Energy News Today

Natural Gas Market: Annual Storage Surplus Is Likely To Disappear By The End Of The Year

This report covers the week ending October 16, 2020.

Total Supply-Demand Overview

We estimate that the aggregate demand for U.S. natural gas (consumption + exports) totaled around 608 bcf (or 86.8 bcf/d) for the week ending October 16 (-0.1 bcf/d w-o-w (week over week) and -1.4 bcf/d y-o-y (year over year)). The deviation from the norm remained positive, but moderated from +13.2 bcf/d to +10.7 bcf/d.

We estimate that the aggregate supply of natural gas in the contiguous United States (production + imports) totaled around 643 bcf (or 91.8 bcf/d) for the week ending October 16 (-0.7 bcf/d w-o-w and -10.2 bcf/d y-o-y). The deviation from the norm remained positive but moderated slightly from +5.1 bcf/d to +4.5 bcf/d.

Here’s our latest forecast for the next two weeks:

October 23

  • Total supply: 93.1 bcf/d (-9.5 bcf/d y-o-y)
  • Total demand: 89.8 bcf/d (+0.6 bcf/d y-o-y)

October 30

  • Total supply: 93.2 bcf/d (-9.1 bcf/d y-o-y)
  • Total demand: 98.3 bcf/d (+0.4 bcf/d y-o-y)

Thus, total balance is projected to remain tighter (vs. a year ago), ensuring that the annual storage “surplus” will continue to shrink.

Please note that these forecasts are updated daily.

Source: Bluegold Research estimates and calculations

Natgas consumption (seven-day average) is projected to increase by +3.6% over the next seven days (from 71.5 bcf/d today to 74.1 bcf/d on October 23). Overall, total natural gas demand has already passed its “seasonal trough” (on September 20) and is now projected to trend higher, but is also currently projected to remain mostly below last year’s level (see the chart below).

At the same time, we should remember that the weather forecast can change very quickly and at any moment, so we need to be very careful during this time of the year. Natural gas is primarily a winter commodity. The “cold season” is the time of high volatility in natural gas markets. Changes in heating-degree days (HDDs) have a disproportionately stronger impact on consumption than changes in cooling-degree days (CDDs).

Source: Bluegold Research estimates and calculations

This week, the weather conditions have cooled down in some parts of the United States and warmed up in others. We estimate that the number of nationwide CDDs increased by 5.2% w-o-w (from 29 to 31), while the number of HDDs increased by 14.6% (from 30 to 35). Total “energy demand” (measured in total degree days – TDDs) should be as much as 19.3% below last year’s level and 8.0% below the norm.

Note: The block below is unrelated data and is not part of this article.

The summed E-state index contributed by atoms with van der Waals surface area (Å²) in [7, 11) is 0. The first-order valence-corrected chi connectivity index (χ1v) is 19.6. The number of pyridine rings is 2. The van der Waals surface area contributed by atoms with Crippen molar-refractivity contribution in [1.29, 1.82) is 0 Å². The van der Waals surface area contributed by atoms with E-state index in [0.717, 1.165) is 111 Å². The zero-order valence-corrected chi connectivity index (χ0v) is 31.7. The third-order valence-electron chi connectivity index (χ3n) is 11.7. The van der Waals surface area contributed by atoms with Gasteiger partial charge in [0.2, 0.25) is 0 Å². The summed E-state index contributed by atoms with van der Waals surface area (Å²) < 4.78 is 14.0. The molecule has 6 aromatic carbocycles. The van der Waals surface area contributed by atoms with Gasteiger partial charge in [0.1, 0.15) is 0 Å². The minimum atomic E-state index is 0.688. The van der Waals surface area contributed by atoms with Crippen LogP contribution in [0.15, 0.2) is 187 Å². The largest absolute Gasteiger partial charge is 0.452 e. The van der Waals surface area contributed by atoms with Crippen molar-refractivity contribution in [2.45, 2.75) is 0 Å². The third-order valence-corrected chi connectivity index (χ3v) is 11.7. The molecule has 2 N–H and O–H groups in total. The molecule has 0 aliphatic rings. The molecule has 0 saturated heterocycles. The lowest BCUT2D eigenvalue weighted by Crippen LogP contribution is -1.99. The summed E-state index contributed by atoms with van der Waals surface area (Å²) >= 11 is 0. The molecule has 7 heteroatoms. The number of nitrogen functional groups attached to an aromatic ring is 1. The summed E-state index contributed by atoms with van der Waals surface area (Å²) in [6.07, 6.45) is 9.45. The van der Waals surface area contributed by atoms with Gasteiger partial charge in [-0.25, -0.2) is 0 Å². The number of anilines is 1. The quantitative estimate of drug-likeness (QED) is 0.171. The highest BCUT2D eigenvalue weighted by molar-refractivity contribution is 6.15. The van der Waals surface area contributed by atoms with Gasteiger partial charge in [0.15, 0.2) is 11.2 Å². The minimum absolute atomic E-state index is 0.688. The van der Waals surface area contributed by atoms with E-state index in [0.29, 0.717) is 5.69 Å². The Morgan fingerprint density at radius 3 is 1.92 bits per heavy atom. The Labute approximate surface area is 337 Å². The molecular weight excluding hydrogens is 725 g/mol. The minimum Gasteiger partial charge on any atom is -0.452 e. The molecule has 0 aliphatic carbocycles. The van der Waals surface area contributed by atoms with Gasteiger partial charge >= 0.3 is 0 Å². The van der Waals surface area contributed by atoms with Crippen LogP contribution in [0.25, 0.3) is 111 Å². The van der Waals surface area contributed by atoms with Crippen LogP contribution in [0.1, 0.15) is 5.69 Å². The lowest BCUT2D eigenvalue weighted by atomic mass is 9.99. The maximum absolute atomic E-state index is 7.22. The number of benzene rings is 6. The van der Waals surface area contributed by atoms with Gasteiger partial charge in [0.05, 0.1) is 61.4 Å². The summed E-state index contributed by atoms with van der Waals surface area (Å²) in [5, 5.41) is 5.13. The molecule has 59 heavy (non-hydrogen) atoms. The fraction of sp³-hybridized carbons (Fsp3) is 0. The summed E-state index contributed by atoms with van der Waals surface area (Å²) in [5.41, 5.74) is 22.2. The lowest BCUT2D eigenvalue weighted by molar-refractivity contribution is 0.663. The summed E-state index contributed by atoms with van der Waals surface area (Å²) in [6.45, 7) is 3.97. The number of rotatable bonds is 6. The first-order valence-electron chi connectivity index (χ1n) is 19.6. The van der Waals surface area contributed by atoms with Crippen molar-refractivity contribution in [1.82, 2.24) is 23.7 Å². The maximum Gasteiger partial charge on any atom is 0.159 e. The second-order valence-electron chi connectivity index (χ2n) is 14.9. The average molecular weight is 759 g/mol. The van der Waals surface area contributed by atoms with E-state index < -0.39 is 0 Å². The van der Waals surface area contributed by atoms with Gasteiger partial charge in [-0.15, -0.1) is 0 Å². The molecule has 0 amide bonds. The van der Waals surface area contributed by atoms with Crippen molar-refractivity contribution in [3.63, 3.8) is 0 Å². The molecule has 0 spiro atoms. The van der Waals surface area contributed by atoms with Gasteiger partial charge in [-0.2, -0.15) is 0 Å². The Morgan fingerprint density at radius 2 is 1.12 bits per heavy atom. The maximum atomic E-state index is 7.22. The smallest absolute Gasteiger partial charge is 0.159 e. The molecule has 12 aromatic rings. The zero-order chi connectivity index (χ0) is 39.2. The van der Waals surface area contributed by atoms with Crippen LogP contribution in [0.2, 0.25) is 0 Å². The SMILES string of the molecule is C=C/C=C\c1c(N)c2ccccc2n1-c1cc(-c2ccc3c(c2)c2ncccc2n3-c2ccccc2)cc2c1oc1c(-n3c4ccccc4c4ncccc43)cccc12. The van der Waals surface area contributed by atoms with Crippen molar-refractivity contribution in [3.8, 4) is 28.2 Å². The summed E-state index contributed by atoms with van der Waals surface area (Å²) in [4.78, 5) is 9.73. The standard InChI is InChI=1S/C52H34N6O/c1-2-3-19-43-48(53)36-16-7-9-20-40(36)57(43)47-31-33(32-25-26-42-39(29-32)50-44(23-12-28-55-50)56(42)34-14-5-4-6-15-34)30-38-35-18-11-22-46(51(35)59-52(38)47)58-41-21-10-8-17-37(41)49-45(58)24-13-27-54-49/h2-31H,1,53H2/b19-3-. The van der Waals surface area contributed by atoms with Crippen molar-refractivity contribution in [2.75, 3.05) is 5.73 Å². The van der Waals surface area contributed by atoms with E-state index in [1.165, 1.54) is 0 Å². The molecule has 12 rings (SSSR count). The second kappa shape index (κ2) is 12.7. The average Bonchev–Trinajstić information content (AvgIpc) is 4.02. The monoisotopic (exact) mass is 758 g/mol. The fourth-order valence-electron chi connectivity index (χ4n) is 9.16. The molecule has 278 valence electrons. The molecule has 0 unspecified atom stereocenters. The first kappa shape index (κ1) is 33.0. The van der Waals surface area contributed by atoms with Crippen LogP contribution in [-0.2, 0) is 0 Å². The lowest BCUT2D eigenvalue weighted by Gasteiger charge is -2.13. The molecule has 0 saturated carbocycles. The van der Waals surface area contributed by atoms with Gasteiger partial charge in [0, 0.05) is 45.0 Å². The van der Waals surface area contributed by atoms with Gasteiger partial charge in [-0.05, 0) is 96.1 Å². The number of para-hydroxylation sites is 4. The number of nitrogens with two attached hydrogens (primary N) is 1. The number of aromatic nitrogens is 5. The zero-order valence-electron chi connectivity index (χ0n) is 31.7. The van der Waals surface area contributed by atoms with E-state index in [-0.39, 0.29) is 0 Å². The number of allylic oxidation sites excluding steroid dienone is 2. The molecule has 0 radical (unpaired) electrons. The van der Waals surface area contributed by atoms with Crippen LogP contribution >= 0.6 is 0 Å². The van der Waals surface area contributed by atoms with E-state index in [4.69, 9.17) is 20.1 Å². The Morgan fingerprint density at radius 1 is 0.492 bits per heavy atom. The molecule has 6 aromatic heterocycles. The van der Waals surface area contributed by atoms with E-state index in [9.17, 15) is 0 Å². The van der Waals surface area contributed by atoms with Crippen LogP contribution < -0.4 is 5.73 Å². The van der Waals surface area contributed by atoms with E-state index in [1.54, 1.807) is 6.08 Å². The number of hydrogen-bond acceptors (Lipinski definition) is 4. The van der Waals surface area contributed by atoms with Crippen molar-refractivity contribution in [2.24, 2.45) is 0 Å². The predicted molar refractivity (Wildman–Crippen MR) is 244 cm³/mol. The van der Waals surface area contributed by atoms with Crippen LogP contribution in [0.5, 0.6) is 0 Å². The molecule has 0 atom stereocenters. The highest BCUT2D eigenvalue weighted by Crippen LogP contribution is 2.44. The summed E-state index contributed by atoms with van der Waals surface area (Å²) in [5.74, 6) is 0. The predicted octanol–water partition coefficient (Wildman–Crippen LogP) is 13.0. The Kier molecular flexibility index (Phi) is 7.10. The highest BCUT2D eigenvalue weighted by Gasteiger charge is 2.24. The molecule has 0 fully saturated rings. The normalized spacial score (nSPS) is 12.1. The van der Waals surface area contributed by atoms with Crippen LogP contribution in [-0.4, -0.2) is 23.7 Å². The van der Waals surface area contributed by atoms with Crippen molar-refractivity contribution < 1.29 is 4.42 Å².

Actual TDDs are currently projected to drop below the norm on October 20, but only temporarily. Projected TDDs are trending upward. However, there still appears to be a bearish divergence between the forward curve (December contract) and the number of projected TDDs (for November) – see the chart below.

Source: Bluegold Research estimates and calculations

Non-Degree-Day Factors

In the week ending October 16, non-degree-day factors were “bearish” (vs. last year). The most important five non-degree-day factors that we are looking at are: nuclear outages, the spread between natural gas and coal (coal-to-gas switching), wind speeds, solar radiation, and hydro inflows.

  • Nuclear outages were above the norm (19.7 GW per day on average).
  • The average spread between natural gas and coal widened by +$0.043 per MMBtu (as the price of natural gas went up (w-o-w), while the price of coal remained relatively unchanged). We estimate that coal-to-gas switching averaged around 7.7 bcf/d (-0.4 bcf/d vs. 2019 but +1.2 bcf/d vs. the five-year norm).
  • Solar and wind generation was stronger (vs. a year ago), but hydro generation was weaker. On balance, in the week ending October 16, these three factors displaced some 500 MMcf/d of potential natural gas consumption in the Electric Power sector (compared to the same period in 2019).

Source: U.S. Nuclear Regulatory Commission

Overall, the net cumulative effect from four non-degree-day factors was positive at around +4.8 bcf/d, which was 0.9 bcf/d below last year’s level.

Source: Bluegold Research estimates and calculations

Next week, however, it appears that the net impact from non-degree-day factors is likely to be “less bearish” (vs. 2019) – particularly due to weaker wind generation.

Storage

Currently, we expect the EIA to report a build of 48 bcf next week (a final estimate will be released on Wednesday). Overall, at this point in time, we expect storage flows to average +8 bcf over the next three weeks (four EIA reports). Annual storage “surplus” is projected to shrink by -156 bcf by November 20. Storage “surplus” vs. five-year average is projected to shrink by -210 bcf (over the same period). All our EOS storage indices remain below market expectations.

Source: EIA, Bluegold Research estimates and calculations

Disclosure: I am/we are long NG1:COM. I wrote this article myself, and it expresses my own opinions. I am not receiving compensation for it (other than from Seeking Alpha). I have no business relationship with any company whose stock is mentioned in this article.

Read More: Natural Gas Market: Annual Storage Surplus Is Likely To Disappear By The End Of The Year

2020-10-16 14:34:00

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